But it wasn’t just in Yosef’s life that we see the hand of G-d work. Y’hudah is an interesting example of the whole spectrum of the acts and works of HaShem, the big picture if you like.

Chapter 38 in Bereshit seems to be an interruption in the flow of narration, but this is not so. In contrast to Yosef, Y’hudah at this point is not very savoury at all. He loses his first 2 sons, one due to wickedness and the other due to not fulfilling the duty of raising up heirs, Y’hudah then marries a Canaanite woman, the daughter of Shua, fails in his pledge to Tamar and then goes into her, assuming she was a harlot.  If we remember last week’s portion, we see that Y’hudah carries on with the pattern of learnt behaviour he had absorbed from the earlier assimilation. Later he is shamed as his staff and signet ring return with the same words Y’hudah had used when showing Yosef’s tunic to his father: ‘Identify if you please’.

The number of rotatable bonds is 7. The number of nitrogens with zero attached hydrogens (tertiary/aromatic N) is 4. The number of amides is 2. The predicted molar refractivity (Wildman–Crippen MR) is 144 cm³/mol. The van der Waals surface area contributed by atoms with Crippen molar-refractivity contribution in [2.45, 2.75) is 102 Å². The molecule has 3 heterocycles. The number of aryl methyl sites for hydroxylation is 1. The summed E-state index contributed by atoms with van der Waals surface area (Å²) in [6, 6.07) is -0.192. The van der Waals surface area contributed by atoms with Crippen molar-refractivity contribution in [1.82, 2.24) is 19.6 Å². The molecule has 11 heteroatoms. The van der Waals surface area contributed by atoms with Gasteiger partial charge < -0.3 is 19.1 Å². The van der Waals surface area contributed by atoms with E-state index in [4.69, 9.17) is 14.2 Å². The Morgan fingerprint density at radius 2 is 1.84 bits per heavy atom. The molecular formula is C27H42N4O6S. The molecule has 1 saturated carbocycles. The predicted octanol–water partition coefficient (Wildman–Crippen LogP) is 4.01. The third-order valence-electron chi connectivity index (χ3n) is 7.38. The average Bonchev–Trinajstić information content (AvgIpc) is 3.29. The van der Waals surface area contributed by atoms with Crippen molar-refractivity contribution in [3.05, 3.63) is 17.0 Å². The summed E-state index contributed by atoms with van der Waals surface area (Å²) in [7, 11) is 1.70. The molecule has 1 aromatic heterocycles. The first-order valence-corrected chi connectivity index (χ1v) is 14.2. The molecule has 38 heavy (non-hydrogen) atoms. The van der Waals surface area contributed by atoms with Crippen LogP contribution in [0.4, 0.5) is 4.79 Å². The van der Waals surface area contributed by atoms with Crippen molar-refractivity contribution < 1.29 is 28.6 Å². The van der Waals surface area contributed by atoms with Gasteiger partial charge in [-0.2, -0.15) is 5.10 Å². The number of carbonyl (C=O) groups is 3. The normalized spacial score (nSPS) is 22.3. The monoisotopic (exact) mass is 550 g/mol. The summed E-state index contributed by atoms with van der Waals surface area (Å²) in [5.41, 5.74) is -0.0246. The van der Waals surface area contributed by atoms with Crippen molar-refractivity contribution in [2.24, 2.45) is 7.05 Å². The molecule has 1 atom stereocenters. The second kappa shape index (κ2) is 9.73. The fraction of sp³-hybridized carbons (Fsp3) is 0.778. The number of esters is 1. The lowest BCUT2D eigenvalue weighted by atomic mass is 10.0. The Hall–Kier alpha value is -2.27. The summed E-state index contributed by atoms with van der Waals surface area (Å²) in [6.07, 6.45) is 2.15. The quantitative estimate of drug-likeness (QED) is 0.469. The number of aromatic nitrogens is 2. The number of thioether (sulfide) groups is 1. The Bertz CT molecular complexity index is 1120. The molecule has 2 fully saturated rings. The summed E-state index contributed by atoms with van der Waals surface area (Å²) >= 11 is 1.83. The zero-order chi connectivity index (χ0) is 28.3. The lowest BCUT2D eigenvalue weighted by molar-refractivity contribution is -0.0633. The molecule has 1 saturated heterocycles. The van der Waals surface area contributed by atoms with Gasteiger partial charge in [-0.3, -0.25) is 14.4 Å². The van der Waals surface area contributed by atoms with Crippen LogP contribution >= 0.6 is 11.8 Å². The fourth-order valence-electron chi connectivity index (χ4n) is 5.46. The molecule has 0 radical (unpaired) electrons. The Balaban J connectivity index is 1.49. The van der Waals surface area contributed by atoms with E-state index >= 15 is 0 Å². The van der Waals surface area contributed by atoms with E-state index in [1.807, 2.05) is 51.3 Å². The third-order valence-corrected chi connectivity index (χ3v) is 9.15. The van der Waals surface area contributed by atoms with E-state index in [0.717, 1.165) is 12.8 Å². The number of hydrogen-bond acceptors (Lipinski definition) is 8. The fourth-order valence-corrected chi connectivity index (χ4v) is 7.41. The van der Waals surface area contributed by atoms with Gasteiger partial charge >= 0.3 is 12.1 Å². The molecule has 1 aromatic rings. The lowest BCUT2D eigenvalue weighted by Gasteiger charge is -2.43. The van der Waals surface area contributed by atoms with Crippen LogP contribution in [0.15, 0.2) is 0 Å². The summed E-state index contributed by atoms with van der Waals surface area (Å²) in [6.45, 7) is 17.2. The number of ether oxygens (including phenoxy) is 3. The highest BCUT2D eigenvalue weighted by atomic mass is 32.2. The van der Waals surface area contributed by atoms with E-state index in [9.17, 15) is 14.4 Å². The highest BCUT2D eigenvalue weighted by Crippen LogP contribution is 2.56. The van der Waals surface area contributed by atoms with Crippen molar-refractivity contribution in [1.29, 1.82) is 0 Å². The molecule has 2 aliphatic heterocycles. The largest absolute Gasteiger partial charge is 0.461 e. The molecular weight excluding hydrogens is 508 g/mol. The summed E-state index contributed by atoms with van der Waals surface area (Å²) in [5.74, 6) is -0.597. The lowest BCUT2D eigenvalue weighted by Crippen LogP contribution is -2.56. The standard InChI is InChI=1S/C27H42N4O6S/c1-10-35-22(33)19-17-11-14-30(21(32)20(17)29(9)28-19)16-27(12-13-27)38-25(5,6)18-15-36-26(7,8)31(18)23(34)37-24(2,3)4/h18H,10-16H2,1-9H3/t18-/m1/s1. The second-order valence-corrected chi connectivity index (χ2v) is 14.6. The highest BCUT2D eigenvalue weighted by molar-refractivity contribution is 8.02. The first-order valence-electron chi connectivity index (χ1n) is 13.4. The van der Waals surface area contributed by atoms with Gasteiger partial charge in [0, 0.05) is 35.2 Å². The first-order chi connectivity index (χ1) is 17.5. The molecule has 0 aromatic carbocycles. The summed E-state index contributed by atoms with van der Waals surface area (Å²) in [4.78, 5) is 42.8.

The Stone Edition of the Chumash records the words of Rav Yochanan that Y’hudah’s grief was double the pain he had caused his father, here 2 sons were lost, where Ya’akov had lost 1. Yet in all this, the loss of his sons and the shame and humiliation brought about not just from is sleeping with a supposed harlot but in reality his failure to give Tamar to his 3rdson, G-d was disciplining Y’hudah and showing him that his choices had consequences in the life of calling and promise, of faith.